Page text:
Ryan Stotts has long had a fascination with “The Turn of the Screw,” the classic horror novella by Henry James, and he’s not alone.
Almost from the time the novella came out in 1898, serialized in 12-installments in Collier’s Weekly, “The Turn of the Screw” has been a subject of fascination.
The Appleseed Community Theatre production of “The Turn of the Screw” has been canceled.
“Very quickly, people thought two things,” said Stotts, who directs an Appleseed Community Theatre production of his own adaptation of the story opening Oct. 26. “The first was that this was the best example of its kind, of Victorian ghost stories. It was immediately considered the height of its genre.”
On the other hand, people also quickly started reading deeper psychological meanings into the story of a governess who comes to care for two orphaned children. The new governess soon comes to believe that the children, put under the care of an uncaring uncle, are haunted by the specters of the previous governess and her lover, another employee of the uncle.
But are the ghosts real or the invention of a disturbed mind?
Stotts has faced a lot of questions himself in the past five years as he’s worked on draft after draft of his adaptation of “The Turn of the Screw.” First, he had to answer for himself whether the ghosts are real or the governess has gone mad. Sharing his answer before the premiere of the play, of course, would be like giving away the ending — and the play does give the novella’s ending a new twist.
“We answer it a little differently,” Stotts said.
Another big question was whether a small cast in an unconventional theater space — basically a theater in the round set up in the La Crescent Community Building — could pull off a theater production while handling the lighting and sound cues themselves. Stotts answered that one in the affirmative last year with his “Sherlock Holmes” adaptation, but this production puts more pressure on the players, with twice as many sound cues to deal with as well as running all the hand-held lights and 16 remote-controlled lights.
“It’s a heavy lift,” he said.
And Stotts had a big question most likely nobody who has previously adapted the story has had to ask: “Could I have the ghosts and the children played by the same people? Do I have the actors who can do it?” he said.
Make that two affirmatives. In the Stotts version, the children are played by the same actors who play the ghosts, wearing white masks when they are playing the children.
“I can tell you that there is something very creepy about white masks and high-pitched voices from actors who are adults,” Stotts said. “That’s one of those things where you make a decision and you hope it works.”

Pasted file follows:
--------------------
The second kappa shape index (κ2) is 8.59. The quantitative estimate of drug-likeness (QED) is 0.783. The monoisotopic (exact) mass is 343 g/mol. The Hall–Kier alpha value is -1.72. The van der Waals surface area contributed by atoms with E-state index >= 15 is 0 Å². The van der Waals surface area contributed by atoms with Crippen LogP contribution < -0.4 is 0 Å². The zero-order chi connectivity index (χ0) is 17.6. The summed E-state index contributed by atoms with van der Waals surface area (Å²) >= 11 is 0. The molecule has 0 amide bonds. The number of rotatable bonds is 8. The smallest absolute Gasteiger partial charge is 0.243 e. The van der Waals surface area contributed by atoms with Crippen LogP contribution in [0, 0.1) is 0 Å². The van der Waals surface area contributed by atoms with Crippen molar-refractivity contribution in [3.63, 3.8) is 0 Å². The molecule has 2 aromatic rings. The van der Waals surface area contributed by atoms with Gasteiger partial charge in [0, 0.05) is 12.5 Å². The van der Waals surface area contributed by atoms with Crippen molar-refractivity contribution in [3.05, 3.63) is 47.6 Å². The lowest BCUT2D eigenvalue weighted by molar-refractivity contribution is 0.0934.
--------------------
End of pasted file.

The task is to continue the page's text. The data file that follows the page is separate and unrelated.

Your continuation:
Stotts is confident it will work, mainly because he has veteran actors Jonathan Lamb and Elizabeth Arihood playing the dual roles, with both bringing their skills as dancers to give their portrayal of the children a youthful physicality.
In Stotts’ adaptation, the children are twins and share mannerisms, almost like the eerie girls from “The Shining.”
“And that’s unnerving,” he said. “You forget for a moment that they’re wonderfully nice people and completely sane.”
The cast also includes Susan Oddsen as the governess, Rhonda Staats as the housekeeper and world-class opera singer Carla Thelen Hanson as “The Angel,” a character that will sing three compositions by Purcell in the course of the play.
“We were really fortunate to get her to come down and sing because she does have the voice of an angel,” Stotts said. “We could have used recordings I suppose, but it wouldn’t be the same as hearing a really wonderful soprano.”
Another musical element in the play will be the pounding of war drums to punctuate the scenes. “All of the light transitions in this show are harsh. You get a series of war drums and the lights are up,” Stotts said. “There’s nothing gentle about the aesthetics of this show.”
The housekeeper character, Mrs. Grose, in Stotts’ version is blind, and so is the actress who plays her, which lends a new twist to the story.
“There is this sort of surreal aspect to it,” he said. “What’s great about Mrs. Grose being blind is she really can’t tell if this woman is telling the truth or not. The issue in this show is what do you see and what can you not see?”
If that seems just a bit “meta,” that’s by design.
“One of the main elements I wanted to include was meta-theatricality. I want you always to be aware you’re watching a play,” Stotts said. “I don’t want the audience to feel distanced. We really have to draw them in so we can scare them a few times, so you start to remove the elements that would start to distance them in a very small room.”
Having this labor of love, five years in the making, finally come to the stage feels like a big turning point for Stotts. “What’s interesting is seeing it come to life,” he said. “It’s been a lot of work, but it’s been a lot of fun.”